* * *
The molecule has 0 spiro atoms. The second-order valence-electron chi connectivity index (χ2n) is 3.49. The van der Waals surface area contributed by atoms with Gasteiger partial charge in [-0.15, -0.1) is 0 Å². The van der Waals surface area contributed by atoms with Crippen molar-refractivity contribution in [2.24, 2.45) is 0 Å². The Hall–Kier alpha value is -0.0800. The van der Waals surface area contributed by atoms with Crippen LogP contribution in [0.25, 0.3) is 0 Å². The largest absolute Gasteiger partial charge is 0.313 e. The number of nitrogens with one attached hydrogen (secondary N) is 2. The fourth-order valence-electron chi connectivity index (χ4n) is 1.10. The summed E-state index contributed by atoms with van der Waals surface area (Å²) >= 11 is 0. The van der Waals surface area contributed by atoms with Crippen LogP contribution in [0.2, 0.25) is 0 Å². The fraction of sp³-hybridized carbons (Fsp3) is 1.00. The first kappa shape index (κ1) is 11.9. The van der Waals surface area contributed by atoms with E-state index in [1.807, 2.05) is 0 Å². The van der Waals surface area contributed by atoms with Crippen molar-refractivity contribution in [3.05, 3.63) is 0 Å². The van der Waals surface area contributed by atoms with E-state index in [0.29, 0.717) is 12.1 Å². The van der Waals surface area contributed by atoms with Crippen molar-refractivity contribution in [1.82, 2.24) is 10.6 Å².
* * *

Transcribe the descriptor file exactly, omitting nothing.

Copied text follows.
The molecule has 0 spiro atoms. The second-order valence-electron chi connectivity index (χ2n) is 3.49. The van der Waals surface area contributed by atoms with Gasteiger partial charge in [-0.15, -0.1) is 0 Å². The van der Waals surface area contributed by atoms with Crippen molar-refractivity contribution in [2.24, 2.45) is 0 Å². The Hall–Kier alpha value is -0.0800. The van der Waals surface area contributed by atoms with Crippen LogP contribution in [0.25, 0.3) is 0 Å². The largest absolute Gasteiger partial charge is 0.313 e. The number of nitrogens with one attached hydrogen (secondary N) is 2. The fourth-order valence-electron chi connectivity index (χ4n) is 1.10. The summed E-state index contributed by atoms with van der Waals surface area (Å²) >= 11 is 0. The van der Waals surface area contributed by atoms with Crippen LogP contribution in [0.2, 0.25) is 0 Å². The fraction of sp³-hybridized carbons (Fsp3) is 1.00. The first kappa shape index (κ1) is 11.9. The van der Waals surface area contributed by atoms with E-state index in [1.807, 2.05) is 0 Å². The van der Waals surface area contributed by atoms with Crippen molar-refractivity contribution in [3.05, 3.63) is 0 Å². The van der Waals surface area contributed by atoms with E-state index in [0.29, 0.717) is 12.1 Å². The van der Waals surface area contributed by atoms with Crippen molar-refractivity contribution in [1.82, 2.24) is 10.6 Å².